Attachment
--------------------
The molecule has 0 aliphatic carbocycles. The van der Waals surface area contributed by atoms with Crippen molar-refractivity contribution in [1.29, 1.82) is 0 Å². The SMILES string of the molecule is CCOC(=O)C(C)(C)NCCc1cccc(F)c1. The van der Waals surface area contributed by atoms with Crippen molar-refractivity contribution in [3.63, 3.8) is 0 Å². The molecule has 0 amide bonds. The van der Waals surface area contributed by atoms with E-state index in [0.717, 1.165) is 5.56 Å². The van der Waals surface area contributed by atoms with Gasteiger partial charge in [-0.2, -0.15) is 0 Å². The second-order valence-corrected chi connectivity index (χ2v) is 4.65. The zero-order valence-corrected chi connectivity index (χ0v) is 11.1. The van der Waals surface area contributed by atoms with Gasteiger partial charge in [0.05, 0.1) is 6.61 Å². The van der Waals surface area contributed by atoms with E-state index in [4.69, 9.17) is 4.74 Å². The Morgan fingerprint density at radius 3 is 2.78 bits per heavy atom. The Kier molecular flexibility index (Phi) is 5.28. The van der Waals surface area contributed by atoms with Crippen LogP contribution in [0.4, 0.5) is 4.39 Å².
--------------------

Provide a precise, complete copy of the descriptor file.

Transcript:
The molecule has 0 aliphatic carbocycles. The van der Waals surface area contributed by atoms with Crippen molar-refractivity contribution in [1.29, 1.82) is 0 Å². The SMILES string of the molecule is CCOC(=O)C(C)(C)NCCc1cccc(F)c1. The van der Waals surface area contributed by atoms with Crippen molar-refractivity contribution in [3.63, 3.8) is 0 Å². The molecule has 0 amide bonds. The van der Waals surface area contributed by atoms with E-state index in [0.717, 1.165) is 5.56 Å². The van der Waals surface area contributed by atoms with Gasteiger partial charge in [-0.2, -0.15) is 0 Å². The second-order valence-corrected chi connectivity index (χ2v) is 4.65. The zero-order valence-corrected chi connectivity index (χ0v) is 11.1. The van der Waals surface area contributed by atoms with Gasteiger partial charge in [0.05, 0.1) is 6.61 Å². The van der Waals surface area contributed by atoms with E-state index in [4.69, 9.17) is 4.74 Å². The Morgan fingerprint density at radius 3 is 2.78 bits per heavy atom. The Kier molecular flexibility index (Phi) is 5.28. The van der Waals surface area contributed by atoms with Crippen LogP contribution in [0.4, 0.5) is 4.39 Å².